Wednesday, 14 December 2016

Getting a start in research

I had an e-mail from one of our cohort of 2014 graduates who has been working in a pharmaceutical lab for the last couple of years but wants to move into a more research-led way of life. I read What Color is Your Parachute:  A Practical Manual for Job-Hunters and Career-Changers by Richard N. Bolles back in the 1980s and have never needed to read anything else. That's partly because contracts have fallen my way over the last 25+ years and I've never felt restless enough or dissatisfied enough or ambitious enough to change direction. You can't be bothered to read WCIYP now, unless you are a) in the process of shifting careers and b) at your wit's end. You may be at your wit's end because your protocol for finding a new job is not fit for purpose.

One of Rchd Bolles evidence-based bits of advice is: don't bother to apply for a job that has been advertised . . . it has already been filled and the ad is only HR equal-opportunity optics. You need to get out in the jungle and hunt down your own opportunity.  Here is my executive summary of WCIYP vintage 1980 [the book was so successful that it has had a new edition for each of the last 40 years - get the 2015 edition it's much cheaper!] lightly editted from the reply I sent to our ex-student:

My SOP for getting a research post is [SOP = standard operating procedure]:
1a. Look into your own head/heart to discover what really excites you in science, you'll be committing 1-3 years [MSc] or 3-6 years [PhD], so you don't want to start with something you actively don't like.
1b. BUT, don't over-analyse this. You have no idea how research is going to turn out; the best, newest and most boat-floating ideas come in surprising places.  You could almost pick a lab at random and you'd be as likely to make a key break-through.
1c. The thing that will impact hardest on your success and happiness is the cohort of graduate students with who you wash up. The bosses impact comes a close second but is actually in second place.

2. Go into your own history to see what your real assets are. Are you a Good Pair of Hands? = technically capable, dextrous, and able to intuit what's happening in the eppendorf? Or are you, like me, a little bit clumsy at the bench, and happier at a desk thinking things through?

3. Is there, on your CV, something that really stands out in your toolkit - where you are better than most and with which you would be useful and reliable. Reproducibility is a key aspect of the scientific process.

4. Beef up your statistical expertise. All biological data is noisy, and most biologists are crap at stats. You don't need a formal qual in this but if you can talk the talk (power analysis, sample size, parametric vs non-parametric stats etc.) at interview you'll be memorable. If this is too much of an ask then don't sweat it: 90% of biologists are statistical illiterates.

5a. Decide if you want to, or have to, stay in a particular geographic location [aged parents, partner with job, crap at foreign languages, loyalty to soccer team, proximity to good surfing breaks]. The decision tree is way easier if you have to live in Ennis.
5b. 'Foreign' is waaay bigger than Ireland, so more choice. Did you ever want to live in Prague or visit Australia? English is the language of science and you're ahead of all those lads who only speak Czech or Oz.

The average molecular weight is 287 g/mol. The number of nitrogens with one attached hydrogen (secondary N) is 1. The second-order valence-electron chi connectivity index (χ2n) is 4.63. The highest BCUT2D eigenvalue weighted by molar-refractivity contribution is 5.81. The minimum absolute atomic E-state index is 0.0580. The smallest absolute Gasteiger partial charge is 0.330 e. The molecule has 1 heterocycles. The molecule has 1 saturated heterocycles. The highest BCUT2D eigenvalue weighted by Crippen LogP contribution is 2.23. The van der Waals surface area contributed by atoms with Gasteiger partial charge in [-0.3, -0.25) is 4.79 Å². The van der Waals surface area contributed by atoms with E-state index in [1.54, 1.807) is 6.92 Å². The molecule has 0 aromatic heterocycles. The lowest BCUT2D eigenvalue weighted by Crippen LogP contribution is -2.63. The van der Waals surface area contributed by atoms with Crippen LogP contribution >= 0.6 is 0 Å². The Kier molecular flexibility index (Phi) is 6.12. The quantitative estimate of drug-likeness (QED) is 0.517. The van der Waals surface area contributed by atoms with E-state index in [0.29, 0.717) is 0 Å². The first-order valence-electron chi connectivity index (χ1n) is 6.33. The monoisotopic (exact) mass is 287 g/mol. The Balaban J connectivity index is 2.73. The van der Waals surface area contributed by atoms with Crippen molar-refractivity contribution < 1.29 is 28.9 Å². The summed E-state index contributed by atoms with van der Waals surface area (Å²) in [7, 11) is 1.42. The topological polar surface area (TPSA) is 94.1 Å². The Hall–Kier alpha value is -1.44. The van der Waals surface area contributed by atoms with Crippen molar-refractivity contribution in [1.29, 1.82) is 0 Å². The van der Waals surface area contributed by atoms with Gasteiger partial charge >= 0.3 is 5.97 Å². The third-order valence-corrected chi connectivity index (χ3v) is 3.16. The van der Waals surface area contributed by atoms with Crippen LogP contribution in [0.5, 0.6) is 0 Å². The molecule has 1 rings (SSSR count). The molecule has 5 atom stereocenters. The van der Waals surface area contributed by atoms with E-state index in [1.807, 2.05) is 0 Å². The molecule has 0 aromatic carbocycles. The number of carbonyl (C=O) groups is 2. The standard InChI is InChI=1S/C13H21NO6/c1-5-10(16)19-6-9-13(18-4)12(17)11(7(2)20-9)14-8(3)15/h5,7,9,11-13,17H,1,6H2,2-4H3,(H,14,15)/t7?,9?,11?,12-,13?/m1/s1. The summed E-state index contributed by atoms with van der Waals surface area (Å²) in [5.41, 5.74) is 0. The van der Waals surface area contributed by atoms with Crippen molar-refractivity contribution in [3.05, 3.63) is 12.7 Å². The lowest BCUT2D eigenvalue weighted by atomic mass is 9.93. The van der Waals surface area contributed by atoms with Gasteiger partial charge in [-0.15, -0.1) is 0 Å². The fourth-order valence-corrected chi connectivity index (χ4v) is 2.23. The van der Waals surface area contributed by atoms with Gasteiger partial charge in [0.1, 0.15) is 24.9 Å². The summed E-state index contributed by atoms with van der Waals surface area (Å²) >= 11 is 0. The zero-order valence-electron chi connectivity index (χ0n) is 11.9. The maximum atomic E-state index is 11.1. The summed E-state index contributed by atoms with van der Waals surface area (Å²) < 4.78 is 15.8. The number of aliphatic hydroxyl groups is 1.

6. Start your research career by researching suitable labs. Get your network out and ask your boss and more senior colleagues if they knows a good lab in the field you identified in 1. above. Join researchgate and/or linkedin and make pals there, or just use it as a dataset of people and places to suss out.

7a. Any effective lab PI is going to get at least one unsolicited CV a week. That same PI lands a grant with salary/studentship once every 2-3 years. It is unlikely that your CV will land on the desk in the 2 months surrounding the arrival of the money to support you.
7b. I think a thumbnail pic is a good thing to include: it shows that you aren't black or a woman.
7c. Always send a covering letter with your CV, addressed by name to the boss, citing any mutual acquaintances and expressing enthusiasm for working in that lab. Indicate that you know what they do there: read 3 recent papers and critique/applaud them. Suggest how your toolkit (key points in CV) would be an asset to that lab. Keep this letter to a single side of A4 and three paragraphs.
7d) Send the CV in the post, with a stamp: it shows that you value yourself and the process at least to the extent of €0.72c. Nobody writes or receives letters anymore, so you'll be a stand-out.
7e) Copy-edit anything you send. Spelinge errurs or misplaced apostophe's destroy your credibility as a careful scientist and are disrespectful. Have someone else [your cousin from the Arts Block??] read your CV and the cover letter.

8. Go Visit! Say that you're going to be in town in such a week (invent a wedding) and could you drop by to talk about the field and get advice about where the hot points of development are? Promise you'll only take 10 minutes of the PI's time. It's called an informational interview and it establishes your name and face in the PI's mind far better that one of 50 CVs arriving by e-mail that year. Go visit works well in foreign too. Take a Ryanair weekend break to Prague or Madrid and arrange your chat for the Friday or Monday. If the PI gets money in the following few months, they'll remember you. Don't over-dress for this meeting. No over-needy suit&tie, just clean casual - you're on vacation and just dropping in. Going to Madrid or Prague will be good for you anyway: travel broadens the mind.

9. The commercial sector does research as well as universities.

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